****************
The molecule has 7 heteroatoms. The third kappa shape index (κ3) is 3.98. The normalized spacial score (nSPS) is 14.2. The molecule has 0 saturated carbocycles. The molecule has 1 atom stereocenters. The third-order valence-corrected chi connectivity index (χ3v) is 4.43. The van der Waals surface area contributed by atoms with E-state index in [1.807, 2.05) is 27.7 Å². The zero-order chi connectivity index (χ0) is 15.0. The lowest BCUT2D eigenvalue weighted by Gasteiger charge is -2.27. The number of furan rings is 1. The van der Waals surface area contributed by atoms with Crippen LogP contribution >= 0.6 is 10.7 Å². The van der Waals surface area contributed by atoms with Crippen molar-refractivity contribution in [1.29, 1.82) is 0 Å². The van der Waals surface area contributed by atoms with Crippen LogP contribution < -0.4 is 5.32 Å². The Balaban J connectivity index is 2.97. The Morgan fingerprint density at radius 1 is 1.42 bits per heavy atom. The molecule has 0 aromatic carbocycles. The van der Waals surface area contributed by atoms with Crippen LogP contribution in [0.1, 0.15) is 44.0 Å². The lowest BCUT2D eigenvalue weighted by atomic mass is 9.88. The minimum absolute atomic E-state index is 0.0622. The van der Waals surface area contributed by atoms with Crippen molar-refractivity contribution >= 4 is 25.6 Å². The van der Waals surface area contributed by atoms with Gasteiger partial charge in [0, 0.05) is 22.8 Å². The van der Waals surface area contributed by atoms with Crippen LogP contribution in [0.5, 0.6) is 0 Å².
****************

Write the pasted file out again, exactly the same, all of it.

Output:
The molecule has 7 heteroatoms. The third kappa shape index (κ3) is 3.98. The normalized spacial score (nSPS) is 14.2. The molecule has 0 saturated carbocycles. The molecule has 1 atom stereocenters. The third-order valence-corrected chi connectivity index (χ3v) is 4.43. The van der Waals surface area contributed by atoms with E-state index in [1.807, 2.05) is 27.7 Å². The zero-order chi connectivity index (χ0) is 15.0. The lowest BCUT2D eigenvalue weighted by Gasteiger charge is -2.27. The number of furan rings is 1. The van der Waals surface area contributed by atoms with Crippen LogP contribution >= 0.6 is 10.7 Å². The van der Waals surface area contributed by atoms with Crippen molar-refractivity contribution in [1.29, 1.82) is 0 Å². The van der Waals surface area contributed by atoms with Crippen LogP contribution < -0.4 is 5.32 Å². The Balaban J connectivity index is 2.97. The Morgan fingerprint density at radius 1 is 1.42 bits per heavy atom. The molecule has 0 aromatic carbocycles. The van der Waals surface area contributed by atoms with Crippen LogP contribution in [0.1, 0.15) is 44.0 Å². The lowest BCUT2D eigenvalue weighted by atomic mass is 9.88. The minimum absolute atomic E-state index is 0.0622. The van der Waals surface area contributed by atoms with Crippen molar-refractivity contribution >= 4 is 25.6 Å². The van der Waals surface area contributed by atoms with Gasteiger partial charge in [0, 0.05) is 22.8 Å². The van der Waals surface area contributed by atoms with Crippen LogP contribution in [0.5, 0.6) is 0 Å².